No matter how many trees they hug or how many times they deface Parliament House, the Gaia-worshipping radical environmentalists of Australia can’t mess with the forces of supply and demand.
As reported on the front page of the Australian Financial Review this morning:
“Prices for Australian coking coal have surged to a record on the back of a global shortage of the steel-making ingredient, cushioning the economic impact of a 57 per cent slump in prices for the nation’s top commodity export, iron ore.
“Premium hard coking coal from Queensland fetched $US379 per tonne ($520.56 per tonne) on Friday according to S&P Global Platts, eclipsing the record set in January 2011 when Cyclone Yasi flooded big Queensland mines and severed transport routes.
“The record prices look set to deliver a huge budget bonus to the Queensland government, which assumed coking coal would average $US130 per tonne in the year to June 2022.
“Each 1 per cent change in the coal price is worth $33 million to the Queensland budget, suggesting the budget would be $6.2 billion better off if prices remain at current levels until June.
“The coking coal boom comes as prices for Australian fossil fuels are also surging; liquefied natural gas (LNG) prices are close to record levels for this time of year after setting an all-time high in January, while thermal coal prices are also just short of record levels.
“GlobalCoal said top-quality thermal coal from NSW was fetching $US182.50 per tonne on Wednesday, just shy of the $US195.23 per tonne record set on July 3, 2008.”
At the same time the ABC, “modern Liberals”, Labor and the Greens are saying “king coal is dead” and “fossil fuels are the fuel of the past”, prices are at record highs because the materials are still in demand, regardless of all the fearmongering and propaganda.
Perhaps more notable is how this sustained demand is a result of how Australia’s fossil fuels are the most energy dense in the world.
As Paul Flynn, the managing director of Whitehaven Coal, wrote “if new coal mines are not built in Australia, that will be worse for a world trying to decarbonise”.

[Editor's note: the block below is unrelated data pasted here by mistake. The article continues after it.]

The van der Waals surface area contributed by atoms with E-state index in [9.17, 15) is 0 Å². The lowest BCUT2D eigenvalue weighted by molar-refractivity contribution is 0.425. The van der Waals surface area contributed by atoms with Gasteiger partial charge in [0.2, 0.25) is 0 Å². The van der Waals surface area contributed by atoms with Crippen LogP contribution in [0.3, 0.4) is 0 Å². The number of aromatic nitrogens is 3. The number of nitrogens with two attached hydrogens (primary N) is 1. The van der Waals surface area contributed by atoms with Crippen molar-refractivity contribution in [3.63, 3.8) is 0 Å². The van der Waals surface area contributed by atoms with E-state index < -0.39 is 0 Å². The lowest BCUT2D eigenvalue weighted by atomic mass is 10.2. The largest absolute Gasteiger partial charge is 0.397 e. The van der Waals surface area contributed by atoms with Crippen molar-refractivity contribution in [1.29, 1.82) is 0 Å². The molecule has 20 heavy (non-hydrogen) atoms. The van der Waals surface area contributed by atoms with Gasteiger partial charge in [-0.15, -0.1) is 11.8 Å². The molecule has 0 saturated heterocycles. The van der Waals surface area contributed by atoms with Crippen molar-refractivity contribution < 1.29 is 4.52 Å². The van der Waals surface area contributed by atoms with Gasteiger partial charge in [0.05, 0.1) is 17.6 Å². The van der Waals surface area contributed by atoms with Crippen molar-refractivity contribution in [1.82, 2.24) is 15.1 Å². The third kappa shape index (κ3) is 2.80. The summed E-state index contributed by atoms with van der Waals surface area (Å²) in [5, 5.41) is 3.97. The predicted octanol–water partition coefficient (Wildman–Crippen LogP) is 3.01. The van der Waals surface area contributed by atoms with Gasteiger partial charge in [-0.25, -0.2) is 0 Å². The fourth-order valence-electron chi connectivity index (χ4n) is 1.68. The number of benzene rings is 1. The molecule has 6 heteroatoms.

“At face value, it might seem that if you shut down the Australian coal industry you will reduce global emissions,” he said.
“However, that ignores the strong likelihood that our high-energy, low-emissions coal – which is in such high demand – will be replaced by less efficient, more carbon-intensive coal produced by other countries.
“This underlines another truth: the world (particularly the developing world) wants affordable and – critically – reliable energy, something that intermittent sources of energy are not.
“In this scenario, Australian coal would be supplanted by coal from Indonesia or Russia to feed the thermal and steel furnaces (which have economic lives stretching for decades) that are playing a critical role in meeting the increasing demand for electricity and steel to advance the developing world.
“This would have the opposite effect of increasing global emissions and make the objective of achieving net zero in the second half of this century all but impossible. It would also be an act of extraordinary short-sightedness that would hurt our national economy and disadvantage regional communities reliant on the investment and opportunity coal mining brings.
“They should be careful what they wish for if they are to be true to their stated ambition of lowering global emissions. If this is a genuine ambition and not just a political slogan, they should be agnostic about how it is achieved.”
Well said, mate.
Advance and our 140,000+ supporters thank you for standing strong in the face of all the whingers.
Perhaps we should start asking the United Nations to issue carbon credits for every tonne of high-quality coal we send overseas, given it’s displacing the dirty coal the Indonesians and Russians are responsible for.